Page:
Cookies on this website
We use cookies to ensure that we give you the best experience on our website. If you click 'Continue' we'll assume that you are happy to receive all cookies and you won't see this message again. Click 'Find out more' for information on how to change your cookie settings.

OBJECTIVES: The scaling up of antiretroviral treatment (ART) for HIV-infected adults requires a sizeable investment of resources in the South African public health care system. It is important that these resources are used productively and in ways that reach those in need, irrespective of social status or personal characteristics. In this study we evaluate whether the distribution of ART services in the public system reflects the distribution of need among adults in the urban population. METHODS: Data from a 2008 national survey were used to estimate the distribution of socioeconomic status (SES) and sex in HIV-positive adults in urban areas. These findings were compared to SES and sex distributions in 635 ART users within 6 urban public ART facilities. RESULTS: Close to 40% of those with HIV are in the lowest SES quintile, while 67% are women. The distributions in users of ART are similar to these distributions in HIV-positive people. CONCLUSIONS: Patterns of ART use in study settings correspond to patterns of HIV in the urban population at the national level. This suggests that the South African ART programme is on track to ensure equitable delivery of treatment services in urban settings.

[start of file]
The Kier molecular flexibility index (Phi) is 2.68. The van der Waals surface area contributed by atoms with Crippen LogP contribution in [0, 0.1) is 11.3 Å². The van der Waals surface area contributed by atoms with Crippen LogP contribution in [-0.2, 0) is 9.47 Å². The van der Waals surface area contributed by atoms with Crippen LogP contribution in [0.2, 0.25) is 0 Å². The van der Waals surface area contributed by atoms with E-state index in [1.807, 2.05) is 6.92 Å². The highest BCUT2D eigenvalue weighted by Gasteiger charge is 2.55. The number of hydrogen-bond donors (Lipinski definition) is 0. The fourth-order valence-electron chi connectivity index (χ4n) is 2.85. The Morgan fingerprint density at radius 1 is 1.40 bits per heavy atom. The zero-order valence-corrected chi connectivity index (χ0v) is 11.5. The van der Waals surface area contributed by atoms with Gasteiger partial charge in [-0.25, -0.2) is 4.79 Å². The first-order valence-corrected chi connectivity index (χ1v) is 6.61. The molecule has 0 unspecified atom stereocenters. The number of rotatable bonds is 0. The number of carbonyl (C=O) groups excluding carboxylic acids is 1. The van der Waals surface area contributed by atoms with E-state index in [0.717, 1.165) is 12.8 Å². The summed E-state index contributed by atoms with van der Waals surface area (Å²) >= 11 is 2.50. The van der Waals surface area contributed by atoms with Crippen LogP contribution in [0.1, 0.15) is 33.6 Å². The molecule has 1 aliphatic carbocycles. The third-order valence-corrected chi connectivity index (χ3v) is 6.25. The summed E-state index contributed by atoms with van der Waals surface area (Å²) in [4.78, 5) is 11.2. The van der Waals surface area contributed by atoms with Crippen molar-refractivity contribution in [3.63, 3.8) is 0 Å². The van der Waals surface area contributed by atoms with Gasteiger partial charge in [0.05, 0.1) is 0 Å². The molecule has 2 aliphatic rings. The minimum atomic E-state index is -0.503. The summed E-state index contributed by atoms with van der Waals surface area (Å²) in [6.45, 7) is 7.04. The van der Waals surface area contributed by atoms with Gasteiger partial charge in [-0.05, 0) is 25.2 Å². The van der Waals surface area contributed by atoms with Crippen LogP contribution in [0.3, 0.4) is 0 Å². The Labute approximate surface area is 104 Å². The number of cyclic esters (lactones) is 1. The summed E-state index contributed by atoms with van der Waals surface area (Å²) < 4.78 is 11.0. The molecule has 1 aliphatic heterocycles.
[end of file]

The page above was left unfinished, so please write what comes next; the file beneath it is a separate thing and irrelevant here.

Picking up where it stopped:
Original publication

DOI

10.1016/j.healthpol.2010.10.016

Type

Journal article

Journal

Health policy (Amsterdam, Netherlands)

Publication Date

03/2011

Volume

99

Pages

261 - 266

Addresses

Health Economics Unit, School of Public Health and Family Medicine, University of Cape Town, Anzio Road, 7925, Observatory Cape Town, South Africa. Susan.Cleary@uct.ac.za

Keywords

Humans, HIV Infections, Anti-HIV Agents, Socioeconomic Factors, Adult, Urban Health, Health Services Accessibility, South Africa, Female, Male, Healthcare Disparities